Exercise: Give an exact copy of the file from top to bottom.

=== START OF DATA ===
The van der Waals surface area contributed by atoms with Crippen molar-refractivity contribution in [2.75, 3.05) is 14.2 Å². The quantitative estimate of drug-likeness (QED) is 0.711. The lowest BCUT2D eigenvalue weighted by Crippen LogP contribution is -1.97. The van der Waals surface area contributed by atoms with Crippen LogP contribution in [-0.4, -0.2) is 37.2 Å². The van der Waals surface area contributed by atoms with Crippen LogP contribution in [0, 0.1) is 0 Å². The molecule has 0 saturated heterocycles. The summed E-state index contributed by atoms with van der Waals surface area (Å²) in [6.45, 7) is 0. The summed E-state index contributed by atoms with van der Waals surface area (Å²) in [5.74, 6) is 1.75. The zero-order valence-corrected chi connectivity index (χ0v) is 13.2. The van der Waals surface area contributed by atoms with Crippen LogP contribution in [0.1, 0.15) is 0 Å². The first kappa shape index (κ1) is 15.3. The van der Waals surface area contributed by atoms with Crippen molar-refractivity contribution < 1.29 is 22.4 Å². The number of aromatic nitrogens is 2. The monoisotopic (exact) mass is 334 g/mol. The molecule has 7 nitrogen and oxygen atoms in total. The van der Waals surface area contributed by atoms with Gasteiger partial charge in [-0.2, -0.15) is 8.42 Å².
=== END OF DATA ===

The van der Waals surface area contributed by atoms with Crippen molar-refractivity contribution in [2.75, 3.05) is 14.2 Å². The quantitative estimate of drug-likeness (QED) is 0.711. The lowest BCUT2D eigenvalue weighted by Crippen LogP contribution is -1.97. The van der Waals surface area contributed by atoms with Crippen LogP contribution in [-0.4, -0.2) is 37.2 Å². The van der Waals surface area contributed by atoms with Crippen LogP contribution in [0, 0.1) is 0 Å². The molecule has 0 saturated heterocycles. The summed E-state index contributed by atoms with van der Waals surface area (Å²) in [6.45, 7) is 0. The summed E-state index contributed by atoms with van der Waals surface area (Å²) in [5.74, 6) is 1.75. The zero-order valence-corrected chi connectivity index (χ0v) is 13.2. The van der Waals surface area contributed by atoms with Crippen LogP contribution in [0.1, 0.15) is 0 Å². The first kappa shape index (κ1) is 15.3. The van der Waals surface area contributed by atoms with Crippen molar-refractivity contribution < 1.29 is 22.4 Å². The number of aromatic nitrogens is 2. The monoisotopic (exact) mass is 334 g/mol. The molecule has 7 nitrogen and oxygen atoms in total. The van der Waals surface area contributed by atoms with Gasteiger partial charge in [-0.2, -0.15) is 8.42 Å².